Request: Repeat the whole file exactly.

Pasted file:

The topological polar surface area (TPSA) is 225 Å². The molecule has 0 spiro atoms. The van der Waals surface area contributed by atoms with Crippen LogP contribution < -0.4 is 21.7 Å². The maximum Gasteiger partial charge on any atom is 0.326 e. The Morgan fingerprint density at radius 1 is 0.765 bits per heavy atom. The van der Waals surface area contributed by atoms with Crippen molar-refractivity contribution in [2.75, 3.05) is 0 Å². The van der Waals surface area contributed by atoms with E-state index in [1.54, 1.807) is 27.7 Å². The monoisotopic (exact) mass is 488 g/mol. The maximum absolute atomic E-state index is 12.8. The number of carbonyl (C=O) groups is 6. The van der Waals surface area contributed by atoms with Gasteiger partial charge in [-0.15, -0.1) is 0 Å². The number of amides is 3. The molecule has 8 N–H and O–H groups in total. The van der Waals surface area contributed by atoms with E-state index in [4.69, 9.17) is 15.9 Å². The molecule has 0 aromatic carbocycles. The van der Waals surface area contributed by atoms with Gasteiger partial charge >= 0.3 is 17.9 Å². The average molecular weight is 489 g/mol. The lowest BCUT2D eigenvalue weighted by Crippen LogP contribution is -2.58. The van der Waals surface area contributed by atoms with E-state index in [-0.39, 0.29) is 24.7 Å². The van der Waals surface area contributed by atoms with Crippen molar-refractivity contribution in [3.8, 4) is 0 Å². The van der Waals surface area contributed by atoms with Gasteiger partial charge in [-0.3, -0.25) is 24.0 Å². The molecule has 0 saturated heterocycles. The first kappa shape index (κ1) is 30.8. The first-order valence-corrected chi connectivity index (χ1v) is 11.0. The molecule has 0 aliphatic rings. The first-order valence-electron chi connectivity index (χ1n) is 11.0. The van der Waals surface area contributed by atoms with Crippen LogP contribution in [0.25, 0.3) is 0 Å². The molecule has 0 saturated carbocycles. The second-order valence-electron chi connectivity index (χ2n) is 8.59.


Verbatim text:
The topological polar surface area (TPSA) is 225 Å². The molecule has 0 spiro atoms. The van der Waals surface area contributed by atoms with Crippen LogP contribution < -0.4 is 21.7 Å². The maximum Gasteiger partial charge on any atom is 0.326 e. The Morgan fingerprint density at radius 1 is 0.765 bits per heavy atom. The van der Waals surface area contributed by atoms with Crippen molar-refractivity contribution in [2.75, 3.05) is 0 Å². The van der Waals surface area contributed by atoms with E-state index in [1.54, 1.807) is 27.7 Å². The monoisotopic (exact) mass is 488 g/mol. The maximum absolute atomic E-state index is 12.8. The number of carbonyl (C=O) groups is 6. The van der Waals surface area contributed by atoms with Gasteiger partial charge in [-0.15, -0.1) is 0 Å². The number of amides is 3. The molecule has 8 N–H and O–H groups in total. The van der Waals surface area contributed by atoms with E-state index in [4.69, 9.17) is 15.9 Å². The molecule has 0 aromatic carbocycles. The van der Waals surface area contributed by atoms with Gasteiger partial charge >= 0.3 is 17.9 Å². The average molecular weight is 489 g/mol. The lowest BCUT2D eigenvalue weighted by Crippen LogP contribution is -2.58. The van der Waals surface area contributed by atoms with E-state index in [-0.39, 0.29) is 24.7 Å². The van der Waals surface area contributed by atoms with Crippen molar-refractivity contribution in [3.8, 4) is 0 Å². The van der Waals surface area contributed by atoms with Gasteiger partial charge in [-0.3, -0.25) is 24.0 Å². The molecule has 0 saturated heterocycles. The first kappa shape index (κ1) is 30.8. The first-order valence-corrected chi connectivity index (χ1v) is 11.0. The molecule has 0 aliphatic rings. The first-order valence-electron chi connectivity index (χ1n) is 11.0. The van der Waals surface area contributed by atoms with Crippen LogP contribution in [0.25, 0.3) is 0 Å². The molecule has 0 saturated carbocycles. The second-order valence-electron chi connectivity index (χ2n) is 8.59.